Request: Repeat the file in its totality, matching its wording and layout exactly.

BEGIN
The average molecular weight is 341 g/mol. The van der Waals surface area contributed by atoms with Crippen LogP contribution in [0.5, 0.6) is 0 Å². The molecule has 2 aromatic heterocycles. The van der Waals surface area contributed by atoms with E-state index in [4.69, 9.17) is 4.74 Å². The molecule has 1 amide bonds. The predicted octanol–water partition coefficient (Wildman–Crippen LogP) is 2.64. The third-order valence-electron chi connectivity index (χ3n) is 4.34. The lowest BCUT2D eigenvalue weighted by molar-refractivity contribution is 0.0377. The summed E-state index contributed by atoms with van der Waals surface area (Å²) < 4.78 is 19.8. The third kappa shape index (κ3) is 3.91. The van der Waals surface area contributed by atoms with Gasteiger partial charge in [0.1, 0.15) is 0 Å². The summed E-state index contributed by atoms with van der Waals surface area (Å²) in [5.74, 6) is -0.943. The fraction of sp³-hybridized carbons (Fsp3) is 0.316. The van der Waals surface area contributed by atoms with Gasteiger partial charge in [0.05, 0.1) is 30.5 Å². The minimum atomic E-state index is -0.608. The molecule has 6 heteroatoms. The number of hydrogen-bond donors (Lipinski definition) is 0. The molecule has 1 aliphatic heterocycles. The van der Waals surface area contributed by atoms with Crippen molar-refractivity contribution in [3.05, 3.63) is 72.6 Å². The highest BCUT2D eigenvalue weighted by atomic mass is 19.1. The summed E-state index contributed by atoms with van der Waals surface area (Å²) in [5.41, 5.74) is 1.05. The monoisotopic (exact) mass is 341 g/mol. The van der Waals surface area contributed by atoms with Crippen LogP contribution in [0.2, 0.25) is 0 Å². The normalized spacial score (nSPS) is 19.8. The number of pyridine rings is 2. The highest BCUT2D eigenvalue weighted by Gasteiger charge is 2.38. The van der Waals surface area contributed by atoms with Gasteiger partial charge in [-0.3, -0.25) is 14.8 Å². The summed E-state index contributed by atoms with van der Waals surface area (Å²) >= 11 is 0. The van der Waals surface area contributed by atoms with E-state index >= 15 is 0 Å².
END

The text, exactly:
The average molecular weight is 341 g/mol. The van der Waals surface area contributed by atoms with Crippen LogP contribution in [0.5, 0.6) is 0 Å². The molecule has 2 aromatic heterocycles. The van der Waals surface area contributed by atoms with E-state index in [4.69, 9.17) is 4.74 Å². The molecule has 1 amide bonds. The predicted octanol–water partition coefficient (Wildman–Crippen LogP) is 2.64. The third-order valence-electron chi connectivity index (χ3n) is 4.34. The lowest BCUT2D eigenvalue weighted by molar-refractivity contribution is 0.0377. The summed E-state index contributed by atoms with van der Waals surface area (Å²) < 4.78 is 19.8. The third kappa shape index (κ3) is 3.91. The van der Waals surface area contributed by atoms with Gasteiger partial charge in [0.1, 0.15) is 0 Å². The summed E-state index contributed by atoms with van der Waals surface area (Å²) in [5.74, 6) is -0.943. The fraction of sp³-hybridized carbons (Fsp3) is 0.316. The van der Waals surface area contributed by atoms with Gasteiger partial charge in [0.05, 0.1) is 30.5 Å². The minimum atomic E-state index is -0.608. The molecule has 6 heteroatoms. The number of hydrogen-bond donors (Lipinski definition) is 0. The molecule has 1 aliphatic heterocycles. The van der Waals surface area contributed by atoms with Crippen molar-refractivity contribution in [3.05, 3.63) is 72.6 Å². The highest BCUT2D eigenvalue weighted by atomic mass is 19.1. The summed E-state index contributed by atoms with van der Waals surface area (Å²) in [5.41, 5.74) is 1.05. The monoisotopic (exact) mass is 341 g/mol. The van der Waals surface area contributed by atoms with Crippen LogP contribution in [0.2, 0.25) is 0 Å². The normalized spacial score (nSPS) is 19.8. The number of pyridine rings is 2. The highest BCUT2D eigenvalue weighted by Gasteiger charge is 2.38. The van der Waals surface area contributed by atoms with Gasteiger partial charge in [-0.3, -0.25) is 14.8 Å². The summed E-state index contributed by atoms with van der Waals surface area (Å²) >= 11 is 0. The van der Waals surface area contributed by atoms with E-state index >= 15 is 0 Å².